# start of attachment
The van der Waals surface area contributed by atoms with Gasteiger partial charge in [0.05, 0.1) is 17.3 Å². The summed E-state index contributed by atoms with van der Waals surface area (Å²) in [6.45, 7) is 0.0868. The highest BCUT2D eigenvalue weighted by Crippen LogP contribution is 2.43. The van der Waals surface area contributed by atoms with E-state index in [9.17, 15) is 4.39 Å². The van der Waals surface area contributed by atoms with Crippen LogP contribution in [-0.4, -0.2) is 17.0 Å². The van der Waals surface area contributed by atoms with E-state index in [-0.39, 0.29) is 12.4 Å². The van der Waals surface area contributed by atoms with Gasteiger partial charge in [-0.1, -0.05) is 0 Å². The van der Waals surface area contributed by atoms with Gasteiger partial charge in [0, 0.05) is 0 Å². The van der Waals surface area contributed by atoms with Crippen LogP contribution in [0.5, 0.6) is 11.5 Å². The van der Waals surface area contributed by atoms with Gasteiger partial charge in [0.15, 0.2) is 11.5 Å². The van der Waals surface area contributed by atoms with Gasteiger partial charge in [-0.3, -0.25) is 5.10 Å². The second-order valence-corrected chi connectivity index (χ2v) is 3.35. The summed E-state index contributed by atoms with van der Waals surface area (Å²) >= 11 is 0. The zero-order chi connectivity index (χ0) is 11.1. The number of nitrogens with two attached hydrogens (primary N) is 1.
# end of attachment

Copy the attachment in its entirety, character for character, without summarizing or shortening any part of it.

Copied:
The van der Waals surface area contributed by atoms with Gasteiger partial charge in [0.05, 0.1) is 17.3 Å². The summed E-state index contributed by atoms with van der Waals surface area (Å²) in [6.45, 7) is 0.0868. The highest BCUT2D eigenvalue weighted by Crippen LogP contribution is 2.43. The van der Waals surface area contributed by atoms with E-state index in [9.17, 15) is 4.39 Å². The van der Waals surface area contributed by atoms with Crippen LogP contribution in [-0.4, -0.2) is 17.0 Å². The van der Waals surface area contributed by atoms with E-state index in [-0.39, 0.29) is 12.4 Å². The van der Waals surface area contributed by atoms with Gasteiger partial charge in [-0.1, -0.05) is 0 Å². The van der Waals surface area contributed by atoms with Gasteiger partial charge in [0, 0.05) is 0 Å². The van der Waals surface area contributed by atoms with Crippen LogP contribution in [0.5, 0.6) is 11.5 Å². The van der Waals surface area contributed by atoms with Gasteiger partial charge in [0.15, 0.2) is 11.5 Å². The van der Waals surface area contributed by atoms with Gasteiger partial charge in [-0.3, -0.25) is 5.10 Å². The second-order valence-corrected chi connectivity index (χ2v) is 3.35. The summed E-state index contributed by atoms with van der Waals surface area (Å²) >= 11 is 0. The zero-order chi connectivity index (χ0) is 11.1. The number of nitrogens with two attached hydrogens (primary N) is 1.